Some Federal Work-Study positions may be continued remotely. The payment will be based upon the award money and not the hours that you work. The guidelines released did not specify how the student will get paid, which can result in a lump sum payment or regularly scheduled payroll. Contact your institution for their policy if you are part of a Federal Work-Study Program.

What Happens To My Study Abroad Trip? 

Sadly these are probably canceled. If you’ve already paid for part of your trip, get in touch with your international university to request a refund. Alternatively, you might ask if you could use the money for future study abroad enrollments, and delay your trip.

If you’ve already booked air travel or lodging, most have flexible refund policies due to the pandemic.

Be Aware of Financial Phishing Emails 

Unfortunately, during a crisis, there are many people trying to take advantage of the situation. The FBI has released warnings about several investment scams that are being advertised to the public and phishing emails claiming that they have a miracle cure to the disease.  

Keep your personal information safe — do not release your data unless you trust the person asking for it. Most scammers will not reveal their identities, and it’s important to notice that as a red flag. A good rule of thumb: if it sounds too good to be true, it probably is.

Avoid Going to Banks for Financial Transactions, Use Online Banking Instead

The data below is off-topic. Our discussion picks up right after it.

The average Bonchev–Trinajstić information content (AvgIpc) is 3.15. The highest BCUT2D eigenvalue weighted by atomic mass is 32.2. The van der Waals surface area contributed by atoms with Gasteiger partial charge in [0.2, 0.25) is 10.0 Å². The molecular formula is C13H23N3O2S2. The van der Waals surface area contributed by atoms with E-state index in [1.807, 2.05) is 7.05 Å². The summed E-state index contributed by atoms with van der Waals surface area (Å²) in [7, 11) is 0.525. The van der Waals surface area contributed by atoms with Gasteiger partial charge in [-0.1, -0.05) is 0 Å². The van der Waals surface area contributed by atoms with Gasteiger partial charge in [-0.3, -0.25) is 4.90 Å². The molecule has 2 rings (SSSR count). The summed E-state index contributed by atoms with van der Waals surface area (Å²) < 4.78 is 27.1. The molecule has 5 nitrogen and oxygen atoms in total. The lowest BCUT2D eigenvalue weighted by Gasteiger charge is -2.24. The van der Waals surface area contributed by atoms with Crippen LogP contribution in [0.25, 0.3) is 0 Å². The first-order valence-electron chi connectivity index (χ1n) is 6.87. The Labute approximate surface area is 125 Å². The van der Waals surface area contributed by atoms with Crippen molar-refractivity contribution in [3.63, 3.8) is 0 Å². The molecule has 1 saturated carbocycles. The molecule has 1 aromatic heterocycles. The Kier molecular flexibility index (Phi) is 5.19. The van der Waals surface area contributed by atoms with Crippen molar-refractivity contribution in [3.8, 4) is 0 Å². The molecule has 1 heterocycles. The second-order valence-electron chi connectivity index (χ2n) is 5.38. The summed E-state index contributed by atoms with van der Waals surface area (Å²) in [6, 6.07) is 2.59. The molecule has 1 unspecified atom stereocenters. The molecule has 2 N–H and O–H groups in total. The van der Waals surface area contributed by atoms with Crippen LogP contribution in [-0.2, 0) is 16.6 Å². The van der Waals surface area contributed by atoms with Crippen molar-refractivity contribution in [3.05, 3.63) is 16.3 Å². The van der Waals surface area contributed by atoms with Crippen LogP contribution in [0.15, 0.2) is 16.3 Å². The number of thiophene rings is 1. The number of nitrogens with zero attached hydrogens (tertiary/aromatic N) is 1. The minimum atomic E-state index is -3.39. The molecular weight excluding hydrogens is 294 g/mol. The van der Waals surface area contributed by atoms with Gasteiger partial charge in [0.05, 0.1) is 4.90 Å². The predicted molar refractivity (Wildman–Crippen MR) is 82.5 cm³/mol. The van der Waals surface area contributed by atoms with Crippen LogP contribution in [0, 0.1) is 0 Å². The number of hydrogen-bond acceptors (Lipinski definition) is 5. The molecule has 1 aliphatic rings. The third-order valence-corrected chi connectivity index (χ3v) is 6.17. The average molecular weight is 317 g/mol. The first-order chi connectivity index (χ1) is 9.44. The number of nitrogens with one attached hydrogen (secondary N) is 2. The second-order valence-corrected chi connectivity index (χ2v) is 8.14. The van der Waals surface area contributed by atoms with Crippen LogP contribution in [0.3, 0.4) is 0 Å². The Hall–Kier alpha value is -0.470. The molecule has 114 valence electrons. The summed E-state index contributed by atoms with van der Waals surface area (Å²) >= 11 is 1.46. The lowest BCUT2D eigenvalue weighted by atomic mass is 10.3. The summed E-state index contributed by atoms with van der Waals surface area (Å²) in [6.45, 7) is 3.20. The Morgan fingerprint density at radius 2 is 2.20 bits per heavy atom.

Right now is a time for social distancing and keeping yourself, as well as others, safe from exposure to the coronavirus. Luckily we live in a time where technology allows us to continue to function relatively well. If you need to reach your bank due to your personal finances outside of federal student loans, try to use online banking as much as possible. 

Online banking allows you to see all your accounts with that institution in one place. Large banks often have ways to dispute suspicious transactions and lock cards from their desktop and mobile apps. Many platforms include a secure messaging system which is useful to track important conversations while avoiding long wait times over the phone and in person.

Continue to Follow Personal Finance 101 Guidelines

College tuition and dorm fees may not be the only financial worries that you have. Some students support themselves financially throughout pursuing their higher education. Evaluate how much money you have saved to cover your living expenses and check in with your employer to see if any hours will be cut.

If it looks like work might be slowing down, communicate with your landlord, roommates, if you have any, and utility companies to see what their coronavirus hardship policies are in place. You can even try to negotiate your bills and credit card interest rates during this time. 

The silver lining to this pandemic is that we are all in the same boat. Many individuals and companies are finding ways to help the community stay afloat until this time of uncertainty smoothes over. Take a deep breath and work your way through this financial checklist one step at a time. 

This post was sponsored by Deserve, but as always, all opinions are my own. I will never partner with a brand or organization I do not personally use and/or believe in.


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Treasury: We’re building a one-of-a-kind, non-judgemental community where you can learn exactly how to invest, build wealth, and receive exclusive access to Her First $100K.

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The $100K Club Facebook Group: Need some honest money conversations in your life? Join my free community to get your burning questions answered.